Goop Suggests Its Critics Are Seeking Attention, Might Just Be Jealous

Gwyneth Paltrow’s “modern lifestyle brand” Goop offers customers a range of tips, tricks, and products to make their lives better and healthier, but these products and recommendations are often met with criticism from doctors, scientists, and even NASA astronauts, one of which recently called BS on the site’s claim that “healing stickers” contained the same material as space suits. But all of that criticism appears to be getting to the company, as it recently singled out a doctor who calls out the site on her blog. 

On Thursday, Goop published a blog post titled “Uncensored: A Word From Our Doctors” defending its promotion and endorsement of often unconventional and sometimes unproven products, claiming that those who critique the site do so to leverage the company’s popularity and bring attention to themselves.

“Encouraging discussion of new ideas is certainly one of our goals, but indiscriminate attacks that question the motivation and integrity of the doctors who contribute to the site is not,” the post states.

While Goop doesn’t call out anyone specifically, it does refer to a San Francisco-based OB-GYN/blogger.

Taking The Site To Task

This, BuzzFeed News reports, is Dr. Jen Gunter, who takes Goop to task on her blog, dissecting the company’s promotions and claims.

Gunter has published posts on her blog discussing Goop’s promotions of products, including the so-called jade egg practice.

The practice, in which women insert jade eggs into their vaginas, was described by Goop as a way for women to cultivate their sexual energy, become empowered, and get in touch with their sexuality.

Gunter claimed in her own blog post that the practice was a “load of garbage,” noting that women could cause harm to their pelvic floor muscles or become infected with bacteria.

You’re Mocking Us

Goop claims that the Gunter’s post about the practice was a “mocking response” and that her assertions that putting something in one’s vagina could be damaging or cause toxic shock syndrome weren’t proven by studies, reports, or cases.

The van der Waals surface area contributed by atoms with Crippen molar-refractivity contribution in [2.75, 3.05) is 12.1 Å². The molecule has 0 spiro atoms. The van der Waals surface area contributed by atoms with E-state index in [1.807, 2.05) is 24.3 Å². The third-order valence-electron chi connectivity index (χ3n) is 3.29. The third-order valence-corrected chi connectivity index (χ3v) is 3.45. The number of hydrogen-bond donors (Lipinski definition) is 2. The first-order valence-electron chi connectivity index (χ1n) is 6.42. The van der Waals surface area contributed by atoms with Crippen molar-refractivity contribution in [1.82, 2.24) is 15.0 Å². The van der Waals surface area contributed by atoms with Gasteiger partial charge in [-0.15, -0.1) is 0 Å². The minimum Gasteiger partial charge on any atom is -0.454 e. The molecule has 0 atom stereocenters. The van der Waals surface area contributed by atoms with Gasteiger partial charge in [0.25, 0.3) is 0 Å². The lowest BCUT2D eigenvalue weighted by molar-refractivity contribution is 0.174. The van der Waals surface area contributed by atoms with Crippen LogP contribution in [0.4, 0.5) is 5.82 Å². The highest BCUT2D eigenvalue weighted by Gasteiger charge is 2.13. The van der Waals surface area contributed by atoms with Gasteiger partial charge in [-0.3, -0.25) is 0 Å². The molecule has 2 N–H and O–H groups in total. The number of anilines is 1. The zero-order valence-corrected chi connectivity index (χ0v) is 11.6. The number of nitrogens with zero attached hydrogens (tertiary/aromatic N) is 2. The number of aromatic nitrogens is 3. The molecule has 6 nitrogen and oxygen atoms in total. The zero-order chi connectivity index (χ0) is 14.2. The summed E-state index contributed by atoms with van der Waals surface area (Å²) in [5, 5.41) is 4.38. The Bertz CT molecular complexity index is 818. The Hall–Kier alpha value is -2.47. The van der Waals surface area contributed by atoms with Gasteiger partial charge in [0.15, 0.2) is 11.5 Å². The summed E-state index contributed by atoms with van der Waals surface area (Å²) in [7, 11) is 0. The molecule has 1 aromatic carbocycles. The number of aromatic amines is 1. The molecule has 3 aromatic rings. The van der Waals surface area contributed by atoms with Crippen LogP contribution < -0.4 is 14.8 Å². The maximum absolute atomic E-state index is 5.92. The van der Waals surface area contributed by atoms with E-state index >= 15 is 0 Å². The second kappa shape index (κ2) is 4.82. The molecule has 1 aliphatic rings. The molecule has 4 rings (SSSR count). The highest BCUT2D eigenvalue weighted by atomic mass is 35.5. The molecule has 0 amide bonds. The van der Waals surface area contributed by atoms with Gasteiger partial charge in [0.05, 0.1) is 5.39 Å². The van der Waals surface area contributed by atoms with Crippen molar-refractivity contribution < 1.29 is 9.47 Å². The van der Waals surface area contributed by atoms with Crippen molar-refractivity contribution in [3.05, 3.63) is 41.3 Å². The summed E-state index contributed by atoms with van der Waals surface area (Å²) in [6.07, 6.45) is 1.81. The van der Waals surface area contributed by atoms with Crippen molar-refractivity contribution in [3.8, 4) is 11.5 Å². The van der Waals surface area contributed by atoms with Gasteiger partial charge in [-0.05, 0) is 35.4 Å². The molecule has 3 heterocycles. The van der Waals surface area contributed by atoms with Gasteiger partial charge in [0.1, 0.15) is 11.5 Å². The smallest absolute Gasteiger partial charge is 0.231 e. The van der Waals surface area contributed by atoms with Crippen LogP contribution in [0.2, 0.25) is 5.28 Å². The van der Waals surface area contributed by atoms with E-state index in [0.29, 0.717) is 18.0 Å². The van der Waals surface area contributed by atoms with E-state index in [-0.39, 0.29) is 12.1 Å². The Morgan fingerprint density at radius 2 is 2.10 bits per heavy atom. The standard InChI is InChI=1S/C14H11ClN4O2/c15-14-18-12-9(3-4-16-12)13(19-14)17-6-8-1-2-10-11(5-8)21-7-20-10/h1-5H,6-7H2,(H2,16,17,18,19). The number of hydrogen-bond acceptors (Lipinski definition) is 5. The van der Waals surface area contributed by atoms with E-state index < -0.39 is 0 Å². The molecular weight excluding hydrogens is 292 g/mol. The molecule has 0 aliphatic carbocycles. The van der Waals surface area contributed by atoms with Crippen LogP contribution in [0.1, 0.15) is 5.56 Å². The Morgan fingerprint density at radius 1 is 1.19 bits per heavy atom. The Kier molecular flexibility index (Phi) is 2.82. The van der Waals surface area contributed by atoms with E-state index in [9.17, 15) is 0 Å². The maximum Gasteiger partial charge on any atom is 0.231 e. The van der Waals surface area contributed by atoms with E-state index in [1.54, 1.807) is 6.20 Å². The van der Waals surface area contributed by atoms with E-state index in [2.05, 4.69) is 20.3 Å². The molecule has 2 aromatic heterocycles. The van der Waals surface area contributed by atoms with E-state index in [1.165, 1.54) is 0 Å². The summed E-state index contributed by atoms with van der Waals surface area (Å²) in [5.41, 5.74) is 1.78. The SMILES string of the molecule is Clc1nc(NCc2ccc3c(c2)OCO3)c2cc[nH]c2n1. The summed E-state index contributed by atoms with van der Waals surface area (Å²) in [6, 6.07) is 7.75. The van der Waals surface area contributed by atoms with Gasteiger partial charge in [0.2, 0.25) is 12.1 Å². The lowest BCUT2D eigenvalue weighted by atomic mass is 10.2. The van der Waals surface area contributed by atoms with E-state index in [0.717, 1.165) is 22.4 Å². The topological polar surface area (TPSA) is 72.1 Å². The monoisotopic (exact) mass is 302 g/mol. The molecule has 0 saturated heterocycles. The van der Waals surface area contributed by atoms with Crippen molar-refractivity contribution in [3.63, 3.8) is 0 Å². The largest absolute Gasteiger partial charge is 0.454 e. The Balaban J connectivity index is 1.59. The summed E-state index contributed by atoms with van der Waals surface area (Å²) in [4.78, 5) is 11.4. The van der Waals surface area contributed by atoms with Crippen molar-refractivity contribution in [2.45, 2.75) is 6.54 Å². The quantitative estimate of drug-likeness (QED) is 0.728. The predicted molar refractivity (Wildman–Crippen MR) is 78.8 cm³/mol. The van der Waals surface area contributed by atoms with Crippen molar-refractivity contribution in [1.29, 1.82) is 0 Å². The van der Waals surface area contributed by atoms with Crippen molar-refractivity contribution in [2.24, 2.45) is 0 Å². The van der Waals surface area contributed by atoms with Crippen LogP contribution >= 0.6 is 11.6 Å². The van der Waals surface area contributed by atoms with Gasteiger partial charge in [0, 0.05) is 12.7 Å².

But even if Gunter had offered studies to back up her medical opinion, Goop may not have taken it into consideration.

The site, for instance, claimed in its own blog post that “studies and beliefs that we held sacred even in the last decade have since been proven to be unequivocally false, and sometimes even harmful.”

While Gunter acknowledges to BuzzFeed that science is always changing, she notes that it doesn’t mean science as we know it today should be discounted.

Goop’s post also included two letters from doctors that write for the site singled out Gunter’s posts, characterized by Goop contributor Dr. Steven Gundry as a “diatribe.”

In response, Gunter tells BuzzFeed News that it’s odd she has to defend herself against the site, calling the post “ludicrous.”

“So I’m absolutely flabbergasted that they chose me as the center of their ire,” she tells BuzzFeed News. “I’m just a chick with a blog.”

Goop, however, seems to invite conversation with its blog posts, which helpfully includes the following disclaimer:

“The views expressed in this article intend to highlight alternative studies and induce conversation. They are the views of the author and do not necessarily represent the views of goop, and are for informational purposes only, even if and to the extent that this article features the advice of physicians and medical practitioners. This article is not, nor is it intended to be, a substitute for professional medical advice, diagnosis, or treatment, and should never be relied upon for specific medical advice.”

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